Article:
Report on Kilauea (United States) — August 1998
Bulletin of the Global Volcanism Network, vol. 23, no. 8 (August 1998)
Managing Editor: Richard Wunderman.
Kilauea (United States) Eruptive pause (No. 20) followed by a new pahoehoe flow to the sea
Please cite this report as:
Global Volcanism Program, 1998. Report on Kilauea (United States) (Wunderman, R., ed.). Bulletin of the Global Volcanism Network, 23:8. Smithsonian Institution. https://doi.org/10.5479/si.GVP.BGVN199808-332010
19.421°N, 155.287°W; summit elev. 1222 m
All times are local (unless otherwise noted)
Lava continued erupting from vents on the SW of Pu`u `O`o and traveling 12 km to the coast through lava tubes. Following a pause in the magma supply on 12-14 August, lava escaping from the tubes resulted in a new pahoehoe flow at the base of the fault scarp (pali), but a new lava tube eventually developed within the flow. The flow front reached the sea on 30 August, entering ~400 m W of the long-established Kamokuna entry.
Above the shoreline, spreading lava formed small pahoehoe toes along its margins. The new flow was extremely hot and made the approach from the W difficult and hazardous. Lava at the new entry initially poured over a sea cliff (created by previous bench collapses) onto a black-sand beach. Material arriving at both new and old entry points added to the Kamokuna bench.
Twenty pauses, lasting from a few hours to a few days, have occurred since Episode 55 began in March 1997. These short-term interruptions in magma supply to Pu`u `O`o result from blockages in the conduit system between the summit magma reservoir and Pu`u `O`o. The most recent pause (No. 20) began on 12 August and lasted approximately 42 hours, during which time Kilauea's summit inflated ~2 µrad. The slight inflation indicated magma was still rising into the summit but not moving to the rift zone.
When lava reemerged from Pu`u `O`o and again flowed through the tubes, several flows broke out on the pali and at its base (figure 122). The largest flow originated from the same breakout point that was active following a pause in July (BGVN 23:06). Daily lava-discharge rates from Pu`u `O`o remained little changed; surveys made during the last few weeks of August indicated that ~250,000 m3 of lava per day traveled through the tube. Since March 1998, the average daily lava discharge was ~300,000 m3.
|Figure 122. Close-up view of Kilauea lava flowing through a new shallow lava tube that developed in lava-flow breakouts following pause No. 20 of Episode 55, mid-August 1998. Lava from this tube fed the new pahoehoe flow. Courtesy of HVO.|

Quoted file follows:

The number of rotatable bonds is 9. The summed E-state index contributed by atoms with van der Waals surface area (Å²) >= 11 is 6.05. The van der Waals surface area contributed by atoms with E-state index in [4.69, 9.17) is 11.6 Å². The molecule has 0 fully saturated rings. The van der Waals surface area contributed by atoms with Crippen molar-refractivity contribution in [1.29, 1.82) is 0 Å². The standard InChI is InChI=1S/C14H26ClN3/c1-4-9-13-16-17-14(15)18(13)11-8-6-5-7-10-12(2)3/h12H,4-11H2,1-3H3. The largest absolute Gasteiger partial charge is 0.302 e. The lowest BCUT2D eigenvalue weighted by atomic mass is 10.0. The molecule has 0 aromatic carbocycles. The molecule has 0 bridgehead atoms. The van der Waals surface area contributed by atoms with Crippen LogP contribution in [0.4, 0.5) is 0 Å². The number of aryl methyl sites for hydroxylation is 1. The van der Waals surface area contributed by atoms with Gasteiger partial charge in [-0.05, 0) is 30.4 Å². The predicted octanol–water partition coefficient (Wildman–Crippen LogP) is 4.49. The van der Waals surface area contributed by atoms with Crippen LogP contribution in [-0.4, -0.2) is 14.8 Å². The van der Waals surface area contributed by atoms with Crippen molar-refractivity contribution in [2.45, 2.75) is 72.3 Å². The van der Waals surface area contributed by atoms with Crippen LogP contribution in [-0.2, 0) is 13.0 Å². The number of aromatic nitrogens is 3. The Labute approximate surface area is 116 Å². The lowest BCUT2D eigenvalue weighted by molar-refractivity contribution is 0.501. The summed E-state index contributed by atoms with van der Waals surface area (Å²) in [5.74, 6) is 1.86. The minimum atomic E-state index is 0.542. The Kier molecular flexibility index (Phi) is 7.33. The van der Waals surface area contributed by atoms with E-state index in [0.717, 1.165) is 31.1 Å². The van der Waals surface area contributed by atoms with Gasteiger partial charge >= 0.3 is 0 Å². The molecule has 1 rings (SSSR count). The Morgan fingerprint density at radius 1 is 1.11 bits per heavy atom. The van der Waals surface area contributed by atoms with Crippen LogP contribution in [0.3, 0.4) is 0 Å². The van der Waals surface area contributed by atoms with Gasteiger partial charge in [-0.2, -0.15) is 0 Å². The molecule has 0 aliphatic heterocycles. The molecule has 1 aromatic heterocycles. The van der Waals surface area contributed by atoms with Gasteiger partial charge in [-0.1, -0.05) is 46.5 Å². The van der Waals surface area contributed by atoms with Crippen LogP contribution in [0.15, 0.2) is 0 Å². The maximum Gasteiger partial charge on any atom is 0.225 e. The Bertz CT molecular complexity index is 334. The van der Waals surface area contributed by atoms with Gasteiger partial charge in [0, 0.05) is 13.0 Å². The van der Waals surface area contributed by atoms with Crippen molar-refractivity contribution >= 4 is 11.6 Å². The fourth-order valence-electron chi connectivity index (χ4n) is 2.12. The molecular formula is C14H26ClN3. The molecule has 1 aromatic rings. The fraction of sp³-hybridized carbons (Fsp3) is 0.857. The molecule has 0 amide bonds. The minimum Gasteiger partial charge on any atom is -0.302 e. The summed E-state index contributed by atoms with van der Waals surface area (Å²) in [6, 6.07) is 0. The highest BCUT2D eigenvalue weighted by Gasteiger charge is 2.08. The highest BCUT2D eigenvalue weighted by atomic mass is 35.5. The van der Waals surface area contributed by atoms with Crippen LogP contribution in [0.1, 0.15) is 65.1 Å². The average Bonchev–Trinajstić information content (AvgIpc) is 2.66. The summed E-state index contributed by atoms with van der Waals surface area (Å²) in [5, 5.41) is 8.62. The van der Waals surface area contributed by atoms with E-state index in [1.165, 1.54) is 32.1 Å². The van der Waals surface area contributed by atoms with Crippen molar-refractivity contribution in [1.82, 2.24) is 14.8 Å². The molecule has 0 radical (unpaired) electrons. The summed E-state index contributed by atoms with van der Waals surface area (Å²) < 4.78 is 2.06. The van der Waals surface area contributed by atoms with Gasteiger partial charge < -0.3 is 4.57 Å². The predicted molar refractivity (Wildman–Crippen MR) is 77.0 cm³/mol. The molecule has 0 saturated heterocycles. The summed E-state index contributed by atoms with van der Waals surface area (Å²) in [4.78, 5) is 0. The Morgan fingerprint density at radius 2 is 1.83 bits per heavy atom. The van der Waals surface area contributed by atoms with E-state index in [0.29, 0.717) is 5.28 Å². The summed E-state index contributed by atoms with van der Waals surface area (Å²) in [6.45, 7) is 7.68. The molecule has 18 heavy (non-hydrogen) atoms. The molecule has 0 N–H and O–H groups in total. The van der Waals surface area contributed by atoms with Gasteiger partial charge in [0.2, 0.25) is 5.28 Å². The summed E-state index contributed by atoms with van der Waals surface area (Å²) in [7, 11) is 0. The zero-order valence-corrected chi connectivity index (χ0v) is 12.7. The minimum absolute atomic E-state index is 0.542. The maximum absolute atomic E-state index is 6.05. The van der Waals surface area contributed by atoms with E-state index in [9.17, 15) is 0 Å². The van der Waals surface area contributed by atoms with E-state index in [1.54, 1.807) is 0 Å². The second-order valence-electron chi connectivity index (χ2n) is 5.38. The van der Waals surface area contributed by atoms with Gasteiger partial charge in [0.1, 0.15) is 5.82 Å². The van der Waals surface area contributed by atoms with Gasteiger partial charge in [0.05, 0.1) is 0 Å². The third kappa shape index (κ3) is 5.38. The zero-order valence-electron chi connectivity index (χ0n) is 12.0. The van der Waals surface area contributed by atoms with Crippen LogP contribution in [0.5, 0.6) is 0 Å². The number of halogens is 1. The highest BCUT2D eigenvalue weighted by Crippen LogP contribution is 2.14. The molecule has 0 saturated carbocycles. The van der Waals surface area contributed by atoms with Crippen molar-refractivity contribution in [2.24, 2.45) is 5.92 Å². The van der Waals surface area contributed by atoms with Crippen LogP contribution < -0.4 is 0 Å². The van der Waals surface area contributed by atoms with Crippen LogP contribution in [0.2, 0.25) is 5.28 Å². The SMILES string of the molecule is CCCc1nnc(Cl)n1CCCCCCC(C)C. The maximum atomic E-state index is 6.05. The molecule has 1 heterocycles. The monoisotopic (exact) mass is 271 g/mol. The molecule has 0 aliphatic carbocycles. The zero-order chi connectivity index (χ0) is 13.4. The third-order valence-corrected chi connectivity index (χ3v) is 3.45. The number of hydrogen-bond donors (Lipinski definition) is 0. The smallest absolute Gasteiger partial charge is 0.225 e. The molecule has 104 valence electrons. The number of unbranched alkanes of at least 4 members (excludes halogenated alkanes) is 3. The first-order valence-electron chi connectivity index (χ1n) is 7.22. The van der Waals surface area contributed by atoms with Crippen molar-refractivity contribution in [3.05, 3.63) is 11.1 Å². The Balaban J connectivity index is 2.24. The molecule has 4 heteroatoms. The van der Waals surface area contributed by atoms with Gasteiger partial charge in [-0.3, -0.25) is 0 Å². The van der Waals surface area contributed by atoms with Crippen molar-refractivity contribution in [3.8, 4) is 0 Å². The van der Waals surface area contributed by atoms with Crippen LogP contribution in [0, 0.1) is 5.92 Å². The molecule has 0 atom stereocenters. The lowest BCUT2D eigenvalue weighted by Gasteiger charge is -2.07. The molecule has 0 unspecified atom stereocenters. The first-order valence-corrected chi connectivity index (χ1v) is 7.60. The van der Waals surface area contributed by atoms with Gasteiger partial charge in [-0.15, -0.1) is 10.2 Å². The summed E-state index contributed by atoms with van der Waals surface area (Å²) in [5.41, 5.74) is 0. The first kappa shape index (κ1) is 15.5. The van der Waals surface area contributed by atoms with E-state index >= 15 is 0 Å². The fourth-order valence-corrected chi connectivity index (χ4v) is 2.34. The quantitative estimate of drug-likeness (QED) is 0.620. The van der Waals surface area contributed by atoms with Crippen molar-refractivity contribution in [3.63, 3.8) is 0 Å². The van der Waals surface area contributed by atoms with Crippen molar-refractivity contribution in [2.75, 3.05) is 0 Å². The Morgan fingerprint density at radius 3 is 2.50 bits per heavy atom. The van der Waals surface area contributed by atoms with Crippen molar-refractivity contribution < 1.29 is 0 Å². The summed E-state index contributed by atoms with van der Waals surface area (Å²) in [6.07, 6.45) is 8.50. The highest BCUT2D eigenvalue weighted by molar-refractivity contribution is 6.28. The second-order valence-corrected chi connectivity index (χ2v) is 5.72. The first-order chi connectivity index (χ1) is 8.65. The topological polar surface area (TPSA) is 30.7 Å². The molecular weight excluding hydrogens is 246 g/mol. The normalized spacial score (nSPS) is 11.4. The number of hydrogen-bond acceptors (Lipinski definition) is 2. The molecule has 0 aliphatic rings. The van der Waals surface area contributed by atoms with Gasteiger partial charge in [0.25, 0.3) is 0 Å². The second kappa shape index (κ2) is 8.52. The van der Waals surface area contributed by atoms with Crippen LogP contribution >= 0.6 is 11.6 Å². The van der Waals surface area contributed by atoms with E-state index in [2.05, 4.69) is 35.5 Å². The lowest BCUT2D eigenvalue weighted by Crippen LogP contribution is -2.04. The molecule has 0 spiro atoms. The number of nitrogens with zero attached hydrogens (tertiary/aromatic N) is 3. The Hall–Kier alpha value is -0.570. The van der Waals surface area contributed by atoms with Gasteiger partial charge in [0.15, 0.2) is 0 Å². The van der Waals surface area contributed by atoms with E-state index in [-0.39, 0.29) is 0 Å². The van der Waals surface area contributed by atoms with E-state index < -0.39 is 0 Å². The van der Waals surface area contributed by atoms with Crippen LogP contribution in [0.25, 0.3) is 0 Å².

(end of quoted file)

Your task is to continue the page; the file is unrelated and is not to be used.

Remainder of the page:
Seismologists noted a series of more than two dozen seismic signals at Pu`u `O`o on 26 August. The signals had a frequency lower than is typical of most earthquakes, and were likely caused by the partial collapse of a spatter cone on the W flank of Pu`u `O`o (figure 123). By 3 September the the spatter cone crater had grown to ~50 m in diameter.
|Figure 123. Aerial view of Kilauea on 27 August 1998 showing the Episode 55 spatter cone located on the W of Pu`u `O`o. The low notch is the missing part of the cone, which probably collapsed the day before the photo was taken. Courtesy of HVO.|
Geological Summary. Kilauea, which overlaps the E flank of the massive Mauna Loa shield volcano, has been Hawaii's most active volcano during historical time. Eruptions are prominent in Polynesian legends; written documentation extending back to only 1820 records frequent summit and flank lava flow eruptions that were interspersed with periods of long-term lava lake activity that lasted until 1924 at Halemaumau crater, within the summit caldera. The 3 x 5 km caldera was formed in several stages about 1500 years ago and during the 18th century; eruptions have also originated from the lengthy East and SW rift zones, which extend to the sea on both sides of the volcano. About 90% of the surface of the basaltic shield volcano is formed of lava flows less than about 1100 years old; 70% of the volcano's surface is younger than 600 years. A long-term eruption from the East rift zone that began in 1983 has produced lava flows covering more than 100 km2, destroying nearly 200 houses and adding new coastline to the island.
Information Contacts: Hawaiian Volcano Observatory (HVO), U.S. Geological Survey, PO Box 51, Hawaii Volcanoes National Park, HI 96718, USA (URL: https://volcanoes.usgs.gov/observatories/hvo/); Ken Rubin and Mike Garcia, Hawaii Center for Volcanology, University of Hawaii, Dept. of Geology & Geophysics, 2525 Correa Rd., Honolulu, HI 96822 USA (URL: http://www.soest.hawaii.edu/GG/hcv.html).